Radiohead’s Colin Greenwood knows a thing or two about the importance of independent venues. Since the band formed almost 30 years ago (!) they’ve played live relentlessly from intimate pubs to massive stadiums. But it was the gigs in smaller settings around the UK that led to, in Greenwood’s words, “some of the best times of our musical lives” and his decision to become an ambassador for Independent Venue Week (January 28 – February 2). As part of his role he’s curating a night at The Jericho Tavern on February 1 with Glass Animals and others. In an email Q&A Greenwood told us about the early days of Radiohead gigs, why independent venues are so important to British music, and what Radiohead are up to in 2014. He also (massively excitingly) sent us a picture of the first ever Radiohead gig poster (above).
NME: What do you remember about Radiohead’s first gig at the Jericho Tavern?
Colin Greenwood: Our first gig at the Jericho Tavern was in 1986 at Club Avocado (see the poster). The ‘Mystery Group’ and ‘The Yellowy Blue Roof Men’ also on the bill were, in fact, the same band. We were called ‘On A Friday’ at that time. You’ll see on the poster it says “Oxford NEEDS live music” It wasn’t just Oxford!
In terms of the setlist there was nothing on it we play now (hear an On A Friday song below). It was planned for a while and we’d rehearsed in the village halls of Southern Oxfordshire. They were as important to our success as the gigs at independent venues we went on to play. Before the show I’d been drinking a six-pack of beer in Wellington Park with Raz (Peterson), the sax player at that point, and probably finished said six pack afterwards. The beer went down very well. The gig did too.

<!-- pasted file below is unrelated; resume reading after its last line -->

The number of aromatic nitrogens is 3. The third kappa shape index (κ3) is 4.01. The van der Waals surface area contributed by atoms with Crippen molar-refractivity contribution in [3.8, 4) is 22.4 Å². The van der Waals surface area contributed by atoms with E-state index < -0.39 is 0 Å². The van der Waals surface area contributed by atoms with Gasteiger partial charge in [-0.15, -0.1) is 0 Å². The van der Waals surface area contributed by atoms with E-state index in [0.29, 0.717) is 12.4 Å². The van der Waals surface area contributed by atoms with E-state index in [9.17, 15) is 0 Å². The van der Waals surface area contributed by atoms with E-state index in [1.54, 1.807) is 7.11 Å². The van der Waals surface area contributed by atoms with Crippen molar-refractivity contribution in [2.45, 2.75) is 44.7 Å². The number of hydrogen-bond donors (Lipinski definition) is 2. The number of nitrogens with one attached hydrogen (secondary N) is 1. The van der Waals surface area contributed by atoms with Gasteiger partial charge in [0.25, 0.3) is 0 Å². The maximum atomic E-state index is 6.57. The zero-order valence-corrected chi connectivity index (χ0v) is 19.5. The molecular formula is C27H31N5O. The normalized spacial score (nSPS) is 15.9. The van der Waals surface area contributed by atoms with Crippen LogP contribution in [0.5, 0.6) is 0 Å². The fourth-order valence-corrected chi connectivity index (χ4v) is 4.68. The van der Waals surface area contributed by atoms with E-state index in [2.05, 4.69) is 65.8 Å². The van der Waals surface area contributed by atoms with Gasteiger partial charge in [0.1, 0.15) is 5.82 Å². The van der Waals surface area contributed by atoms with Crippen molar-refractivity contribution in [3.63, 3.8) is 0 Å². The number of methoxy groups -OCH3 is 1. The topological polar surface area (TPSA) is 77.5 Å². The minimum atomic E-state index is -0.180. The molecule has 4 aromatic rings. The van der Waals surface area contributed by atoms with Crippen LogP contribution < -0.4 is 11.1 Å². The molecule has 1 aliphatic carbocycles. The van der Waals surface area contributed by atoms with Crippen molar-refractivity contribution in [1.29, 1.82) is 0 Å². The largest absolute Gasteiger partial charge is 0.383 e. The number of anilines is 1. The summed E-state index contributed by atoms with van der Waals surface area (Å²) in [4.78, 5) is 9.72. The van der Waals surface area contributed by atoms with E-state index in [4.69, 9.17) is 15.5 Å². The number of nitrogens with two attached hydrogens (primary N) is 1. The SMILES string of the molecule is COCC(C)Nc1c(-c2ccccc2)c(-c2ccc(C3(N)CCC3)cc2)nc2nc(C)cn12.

NME: Which other Radiohead gigs at independent venues stand out?
CG: In 1992 we went on the road and played lots of indie gigs, supporting The Frank And Walters and The Sultans of Ping FC. We played ‘Creep’ for the first time to seven people at the Princess Charlotte in Leicester (The head of Parlophone happened to be in the crowd – Ed). The volume, excitement and intensity of playing a small gig made them all have stand out moments, with the audience right in your face.
NME: What are your stand out memories of other gigs at independent venues?
CG: I remember seeing Slowdive at the Zodiac in Oxford, and surfing on their white waves of sound. Also a very young Supergrass, then called the Jennifers, tearing up the Jericho Tavern.
NME: Which other independent venues would Radiohead like to play?
CG: I’d play anywhere that would have us and offer a nice deli platter and some cold beer afterwards.
NME: Any plans for Radiohead to play live this year?
CG: Not so far, but the 2012 King of Limbs tour was a blast.
NME: How’s working on the new album going?
CG: We’re having some quiet time, waiting for the snowdrops and crocuses to emerge.
NME: How can music fans support independent venues?
CG: By going to gigs, blogging gig reviews, starting bands, putting on bands and generally having a good time with your mates.
NME: What did you particularly choose Glass Animals and the other bands on your bill?
CG: I liked the fact that they’re all excellent in different ways.
NME: Recently small venues have been threatened by noise restrictions. The Night And Day cafe in Manchester is facing this specific threat at the moment. Why is it important that smaller venues stay open?
CG: We didn’t play Night and Day but I hope it stays open. Local gigs should be the beating heart of a community. It’s important because small venues offer local artists the chance to practise their music in public, and a space where people can witness and be inspired by touring bands when they come to town. Everyone has to start somewhere, and your local gig is place to go to see the next White Stripes, the next Strokes, the next big adventure about to begin.